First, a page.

Well, the big deal is that young children should be exposed to a variety of literature; especially about their culture.  It is about literature that not only takes them to places that they have never been to; but also, it is literature that will allow them to a make a connection from a personal experience as well.




Advantages of the Language Experience Approach

This summer, students in READ 6313 Literacy Development and Language Study were asked to contribute a post to this blog.

By Delma

I first read about the language experience approach (LEA) as an undergraduate in the education program. The foundation of the language experience approach is the students’ own experiences being written and read as dictated to the teacher verbatim, with no editing.  Then, the teacher and the students read the story aloud.  Through LEA, beginning readers can learn about the conventions of print, print directionality, basic punctuation and that what they say, that is, oral language, can be written and read. Other activities may include writing the story in their journal and illustrating it.

One of my class assignments was to design a lesson plan that implemented LEA during my field observations.  The students in the class I was assigned to were first grade emergent bilinguals.  They chose to dictate to me a five-sentence story about their favorite holiday, Christmas.  Below are examples of Kathleen’s and Raul’s copies of the story.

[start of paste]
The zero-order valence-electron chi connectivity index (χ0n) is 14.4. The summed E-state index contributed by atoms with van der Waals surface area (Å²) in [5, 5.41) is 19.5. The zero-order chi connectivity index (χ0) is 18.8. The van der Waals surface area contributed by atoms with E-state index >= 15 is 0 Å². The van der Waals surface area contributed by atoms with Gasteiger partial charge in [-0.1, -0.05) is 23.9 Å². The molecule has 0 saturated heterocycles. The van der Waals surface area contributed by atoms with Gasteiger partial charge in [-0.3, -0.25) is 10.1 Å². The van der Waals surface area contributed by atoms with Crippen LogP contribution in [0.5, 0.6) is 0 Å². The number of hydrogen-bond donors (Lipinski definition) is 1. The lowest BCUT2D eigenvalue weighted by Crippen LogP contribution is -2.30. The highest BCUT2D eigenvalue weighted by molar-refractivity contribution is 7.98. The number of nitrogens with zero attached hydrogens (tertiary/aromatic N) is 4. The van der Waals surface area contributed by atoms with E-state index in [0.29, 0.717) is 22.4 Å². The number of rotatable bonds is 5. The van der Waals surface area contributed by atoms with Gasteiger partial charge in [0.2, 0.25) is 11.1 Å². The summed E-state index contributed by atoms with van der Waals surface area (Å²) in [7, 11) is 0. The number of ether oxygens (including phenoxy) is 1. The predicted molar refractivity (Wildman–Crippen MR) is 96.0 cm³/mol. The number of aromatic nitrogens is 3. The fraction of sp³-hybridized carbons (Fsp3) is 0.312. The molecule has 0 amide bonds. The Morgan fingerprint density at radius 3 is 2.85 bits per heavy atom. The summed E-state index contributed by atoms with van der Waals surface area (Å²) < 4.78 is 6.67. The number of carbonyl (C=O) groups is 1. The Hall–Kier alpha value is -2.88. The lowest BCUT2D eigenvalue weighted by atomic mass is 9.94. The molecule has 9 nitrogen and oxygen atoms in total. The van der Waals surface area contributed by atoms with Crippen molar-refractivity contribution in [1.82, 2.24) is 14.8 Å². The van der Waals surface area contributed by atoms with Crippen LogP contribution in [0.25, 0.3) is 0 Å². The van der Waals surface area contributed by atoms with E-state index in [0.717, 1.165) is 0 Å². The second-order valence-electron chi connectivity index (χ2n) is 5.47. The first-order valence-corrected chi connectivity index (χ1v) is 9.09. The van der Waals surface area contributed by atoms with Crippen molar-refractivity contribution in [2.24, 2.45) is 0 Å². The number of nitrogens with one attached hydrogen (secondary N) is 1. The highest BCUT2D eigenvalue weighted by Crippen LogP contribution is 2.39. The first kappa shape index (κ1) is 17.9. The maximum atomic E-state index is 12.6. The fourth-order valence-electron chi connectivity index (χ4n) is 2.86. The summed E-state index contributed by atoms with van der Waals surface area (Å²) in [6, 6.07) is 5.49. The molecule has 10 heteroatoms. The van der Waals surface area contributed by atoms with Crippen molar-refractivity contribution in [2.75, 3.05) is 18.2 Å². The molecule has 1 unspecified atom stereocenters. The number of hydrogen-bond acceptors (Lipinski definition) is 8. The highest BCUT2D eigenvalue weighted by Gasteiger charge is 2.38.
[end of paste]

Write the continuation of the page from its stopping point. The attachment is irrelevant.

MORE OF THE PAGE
delma 1

delma 2

I realized, then, that students had authentic experiences that they were eager to share.  Seeing their own stories in print and reading them afterwards provided a rich learning experience for them while validating their experiences.   Just as they read what someone else has written in their textbooks and library books, their stories are meant to be written and read, too.

Now, as a graduate student, one of our assigned textbooks, From Phonics to Fluency by Timothy V. Rasinski and Nancy D. Padak, offers many more methods and techniques for implementing LEA.   As the students progress to higher-grade levels, teachers can continue to plan lessons using LEA.   These lessons can focus on a specific academic subject, with emphasis placed on the vocabulary, their prior knowledge of the topic, or their new understanding.  Teaching advanced grammar can be incorporated into any academic subject with LEA.  Indenting paragraphs, placing exclamation marks, colons, semicolons and commas in the appropriate places as the students dictate their experiences will provide them with an added learning experience.  Also, the use of conjunctions can be learned through LEA activities.

The language experience approach is a philosophy that has been studied and implemented for many years.  It has provided an advantage to students at all grade levels with their reading, writing and in the content areas.  Enriching students’ learning is important. LEA activities will provide this and, at the same time, it will encourage them to be a part of their own learning experience.